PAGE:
This is from Pete Williams, who's just about as insightful and reliable as any Court observer.
The Supreme Court appeared prepared Wednesday to uphold a Mississippi law that would ban almost all abortions after 15 weeks of pregnancy, which would be a dramatic break from 50 years of rulings.
A majority of the court's conservative justices suggested they were prepared to discard the court's previous standard that prevented states from banning abortion before a fetus becomes viable, which is generally considered to be at about 24 weeks into a pregnancy.
It was unclear after Wednesday's argument whether the court would take the additional step of explicitly overturning its abortion precedents, including Roe v. Wade.
The three more liberal justices warned that the court would appear to be a political body if it tossed out abortion rulings that the country has relied on for decades.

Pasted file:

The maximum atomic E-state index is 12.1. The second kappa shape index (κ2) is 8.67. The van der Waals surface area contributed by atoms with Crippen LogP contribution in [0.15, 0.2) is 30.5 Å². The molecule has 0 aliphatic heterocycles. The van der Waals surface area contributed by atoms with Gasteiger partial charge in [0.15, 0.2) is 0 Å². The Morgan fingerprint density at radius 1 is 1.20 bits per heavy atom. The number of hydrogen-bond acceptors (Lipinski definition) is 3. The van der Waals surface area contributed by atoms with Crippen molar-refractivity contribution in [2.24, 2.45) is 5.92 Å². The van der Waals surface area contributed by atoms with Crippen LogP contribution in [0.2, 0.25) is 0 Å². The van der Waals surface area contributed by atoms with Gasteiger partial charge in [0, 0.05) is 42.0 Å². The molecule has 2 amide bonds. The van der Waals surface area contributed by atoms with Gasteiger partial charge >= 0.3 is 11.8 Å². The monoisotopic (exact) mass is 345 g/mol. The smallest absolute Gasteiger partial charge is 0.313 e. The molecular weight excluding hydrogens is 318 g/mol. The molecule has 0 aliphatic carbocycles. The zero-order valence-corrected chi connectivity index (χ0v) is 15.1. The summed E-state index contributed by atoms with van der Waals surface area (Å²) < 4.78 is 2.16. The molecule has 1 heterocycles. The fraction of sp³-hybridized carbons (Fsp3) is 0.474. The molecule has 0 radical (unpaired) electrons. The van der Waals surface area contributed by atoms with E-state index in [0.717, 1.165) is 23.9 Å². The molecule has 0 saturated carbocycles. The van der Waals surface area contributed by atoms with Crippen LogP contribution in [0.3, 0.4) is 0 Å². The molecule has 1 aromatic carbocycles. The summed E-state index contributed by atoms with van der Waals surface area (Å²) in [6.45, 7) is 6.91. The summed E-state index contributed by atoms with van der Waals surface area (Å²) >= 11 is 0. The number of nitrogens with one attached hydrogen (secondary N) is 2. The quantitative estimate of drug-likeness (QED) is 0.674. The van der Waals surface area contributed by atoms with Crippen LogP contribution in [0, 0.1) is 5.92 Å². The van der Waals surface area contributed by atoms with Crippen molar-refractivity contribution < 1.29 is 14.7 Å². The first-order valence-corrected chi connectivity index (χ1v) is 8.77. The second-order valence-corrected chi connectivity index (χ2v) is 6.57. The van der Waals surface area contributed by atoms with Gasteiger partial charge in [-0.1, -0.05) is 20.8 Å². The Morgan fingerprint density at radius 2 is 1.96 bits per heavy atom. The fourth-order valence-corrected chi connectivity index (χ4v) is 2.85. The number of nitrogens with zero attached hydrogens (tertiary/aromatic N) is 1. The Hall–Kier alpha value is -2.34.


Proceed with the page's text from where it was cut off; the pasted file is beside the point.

At least four of the court's conservatives, Justices Clarence Thomas, Samuel Alito, Neil Gorsuch and Brett Kavanaugh, suggested they were prepared to overturn Roe on the grounds that it was wrongly decided, despite the public's decades of reliance on it.
Chief Justice John Roberts suggested he would be willing to uphold the Mississippi law without overturning Roe, but it was unclear whether any other members of the court would be with him.
The most recent NBC News poll, released in August, found that 54 percent of Americans believe that abortion should be legal in all or most cases. Much of the country appears to be in the middle, with the poll finding that 23 percent of respondents said abortion should be legal "most of the time" and that 34 percent said it should be illegal "with exceptions."
Even a decision to overturn Roe could not possibly result in abortion becoming illegal in the United States.